In 1815, half the world plunged into darkness. The volcano Tambora on the Indonesian island of Sumbawa exploded in April 1815, killing more than 60 thousand people and turning summer to winter in most parts of the Northern hemisphere. Tambora eruption was the largest in 750 years.
The volcano threw sulfur dioxide, which is turned into sulphate aerosols that blocked sunlight. Europe and Eastern North America spent a year without a summer, which led to an acute shortage of food people ate rats and cats.
In memory of this immense natural disaster, scientists are discussing the threat that volcanoes are of volcanoes and the role that the eruption play in regulating earth’s climate.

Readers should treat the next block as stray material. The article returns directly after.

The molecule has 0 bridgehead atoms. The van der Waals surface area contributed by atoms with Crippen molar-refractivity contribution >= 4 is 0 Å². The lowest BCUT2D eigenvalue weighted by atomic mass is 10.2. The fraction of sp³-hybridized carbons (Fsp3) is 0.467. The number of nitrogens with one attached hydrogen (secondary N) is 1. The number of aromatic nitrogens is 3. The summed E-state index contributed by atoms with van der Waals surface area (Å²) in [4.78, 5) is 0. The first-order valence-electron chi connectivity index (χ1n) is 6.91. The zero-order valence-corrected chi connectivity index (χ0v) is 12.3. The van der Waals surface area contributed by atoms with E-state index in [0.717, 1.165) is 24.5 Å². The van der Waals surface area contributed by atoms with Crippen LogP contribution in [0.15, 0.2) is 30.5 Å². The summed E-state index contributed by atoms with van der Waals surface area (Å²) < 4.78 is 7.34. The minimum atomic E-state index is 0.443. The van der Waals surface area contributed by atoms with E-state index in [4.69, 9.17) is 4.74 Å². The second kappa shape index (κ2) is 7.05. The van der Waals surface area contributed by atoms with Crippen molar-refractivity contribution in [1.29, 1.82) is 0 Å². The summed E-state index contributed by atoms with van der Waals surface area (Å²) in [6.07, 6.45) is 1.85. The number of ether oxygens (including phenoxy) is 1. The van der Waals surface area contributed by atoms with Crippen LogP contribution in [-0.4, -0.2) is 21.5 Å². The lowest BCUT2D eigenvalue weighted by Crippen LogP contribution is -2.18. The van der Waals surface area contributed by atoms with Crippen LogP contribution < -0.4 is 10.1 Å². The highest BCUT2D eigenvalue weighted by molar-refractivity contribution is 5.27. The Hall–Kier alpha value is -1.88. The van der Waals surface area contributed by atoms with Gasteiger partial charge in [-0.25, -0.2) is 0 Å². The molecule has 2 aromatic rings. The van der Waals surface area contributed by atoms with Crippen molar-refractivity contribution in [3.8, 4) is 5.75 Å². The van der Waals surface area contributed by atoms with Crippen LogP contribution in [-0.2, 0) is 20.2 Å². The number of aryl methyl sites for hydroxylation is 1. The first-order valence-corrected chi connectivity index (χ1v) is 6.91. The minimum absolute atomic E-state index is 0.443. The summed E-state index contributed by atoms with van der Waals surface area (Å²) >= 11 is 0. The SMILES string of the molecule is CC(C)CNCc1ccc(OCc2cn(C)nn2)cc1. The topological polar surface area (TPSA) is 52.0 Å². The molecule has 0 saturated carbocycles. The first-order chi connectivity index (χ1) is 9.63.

Although 800 million people in 86 countries live within 100 kilometers from volcanoes, 90% of hazardous areas are concentrated in Indonesia, Japan, Mexico, Ethiopia and the Philippines.
Indonesia, which lies on the so-called ring of Fire, was named the most vulnerable to volcanic eruptions by the state. In addition to Tambora, Indonesia is a place, perhaps the most famous eruption in history — the surge of Krakatoa in 1883. Then, the volcano has killed more than 34 thousand people, becoming the second in the number of victims after Tambora.
Recently, scientists have learned about another Indonesian eruption, which in scale surpasses all the others. The incident about 74 thousand years ago the eruption of Toba Vulka is considered the most destructive in the history.
The result was formed a crater with a size of 100 to 60 kilometers, now filled by lake Toba. Ash from the eruption spread to the Himalayas, on 3 thousand kilometers to the North-West.